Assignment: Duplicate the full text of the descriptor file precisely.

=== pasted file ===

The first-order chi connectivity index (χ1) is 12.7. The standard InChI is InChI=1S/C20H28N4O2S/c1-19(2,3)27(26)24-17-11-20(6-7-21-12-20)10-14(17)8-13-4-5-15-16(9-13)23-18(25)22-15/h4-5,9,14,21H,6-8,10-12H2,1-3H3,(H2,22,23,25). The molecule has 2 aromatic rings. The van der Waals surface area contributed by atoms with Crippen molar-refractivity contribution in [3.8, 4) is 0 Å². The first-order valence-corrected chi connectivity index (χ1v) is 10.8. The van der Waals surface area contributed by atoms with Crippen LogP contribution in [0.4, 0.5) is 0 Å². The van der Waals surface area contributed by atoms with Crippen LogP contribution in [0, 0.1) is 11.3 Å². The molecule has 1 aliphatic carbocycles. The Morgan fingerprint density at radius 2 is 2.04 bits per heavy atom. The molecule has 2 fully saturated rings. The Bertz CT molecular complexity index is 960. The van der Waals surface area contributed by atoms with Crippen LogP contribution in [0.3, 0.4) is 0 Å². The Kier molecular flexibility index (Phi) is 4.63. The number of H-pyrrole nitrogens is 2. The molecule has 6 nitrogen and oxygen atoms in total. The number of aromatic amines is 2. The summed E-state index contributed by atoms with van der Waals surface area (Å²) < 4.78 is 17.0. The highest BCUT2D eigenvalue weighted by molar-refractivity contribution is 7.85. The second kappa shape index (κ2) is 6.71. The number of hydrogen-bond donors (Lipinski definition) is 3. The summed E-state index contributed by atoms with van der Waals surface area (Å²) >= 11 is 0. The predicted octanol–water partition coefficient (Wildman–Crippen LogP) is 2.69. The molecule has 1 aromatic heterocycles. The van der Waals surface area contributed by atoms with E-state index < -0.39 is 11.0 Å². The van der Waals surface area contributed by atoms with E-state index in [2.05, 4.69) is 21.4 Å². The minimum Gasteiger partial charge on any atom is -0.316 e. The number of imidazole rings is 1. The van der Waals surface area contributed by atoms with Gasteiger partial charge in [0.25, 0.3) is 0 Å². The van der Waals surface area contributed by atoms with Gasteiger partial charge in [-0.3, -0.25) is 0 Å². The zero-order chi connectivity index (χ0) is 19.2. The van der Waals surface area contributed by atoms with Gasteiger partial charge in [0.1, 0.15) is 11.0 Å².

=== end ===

The first-order chi connectivity index (χ1) is 12.7. The standard InChI is InChI=1S/C20H28N4O2S/c1-19(2,3)27(26)24-17-11-20(6-7-21-12-20)10-14(17)8-13-4-5-15-16(9-13)23-18(25)22-15/h4-5,9,14,21H,6-8,10-12H2,1-3H3,(H2,22,23,25). The molecule has 2 aromatic rings. The van der Waals surface area contributed by atoms with Crippen molar-refractivity contribution in [3.8, 4) is 0 Å². The first-order valence-corrected chi connectivity index (χ1v) is 10.8. The van der Waals surface area contributed by atoms with Crippen LogP contribution in [0.4, 0.5) is 0 Å². The van der Waals surface area contributed by atoms with Crippen LogP contribution in [0, 0.1) is 11.3 Å². The molecule has 1 aliphatic carbocycles. The Morgan fingerprint density at radius 2 is 2.04 bits per heavy atom. The molecule has 2 fully saturated rings. The Bertz CT molecular complexity index is 960. The van der Waals surface area contributed by atoms with Crippen LogP contribution in [0.3, 0.4) is 0 Å². The Kier molecular flexibility index (Phi) is 4.63. The number of H-pyrrole nitrogens is 2. The molecule has 6 nitrogen and oxygen atoms in total. The number of aromatic amines is 2. The summed E-state index contributed by atoms with van der Waals surface area (Å²) < 4.78 is 17.0. The highest BCUT2D eigenvalue weighted by molar-refractivity contribution is 7.85. The second kappa shape index (κ2) is 6.71. The number of hydrogen-bond donors (Lipinski definition) is 3. The summed E-state index contributed by atoms with van der Waals surface area (Å²) >= 11 is 0. The predicted octanol–water partition coefficient (Wildman–Crippen LogP) is 2.69. The molecule has 1 aromatic heterocycles. The van der Waals surface area contributed by atoms with E-state index < -0.39 is 11.0 Å². The van der Waals surface area contributed by atoms with E-state index in [2.05, 4.69) is 21.4 Å². The minimum Gasteiger partial charge on any atom is -0.316 e. The number of imidazole rings is 1. The van der Waals surface area contributed by atoms with Gasteiger partial charge in [0.25, 0.3) is 0 Å². The van der Waals surface area contributed by atoms with Gasteiger partial charge in [-0.3, -0.25) is 0 Å². The zero-order chi connectivity index (χ0) is 19.2. The van der Waals surface area contributed by atoms with Gasteiger partial charge in [0.1, 0.15) is 11.0 Å².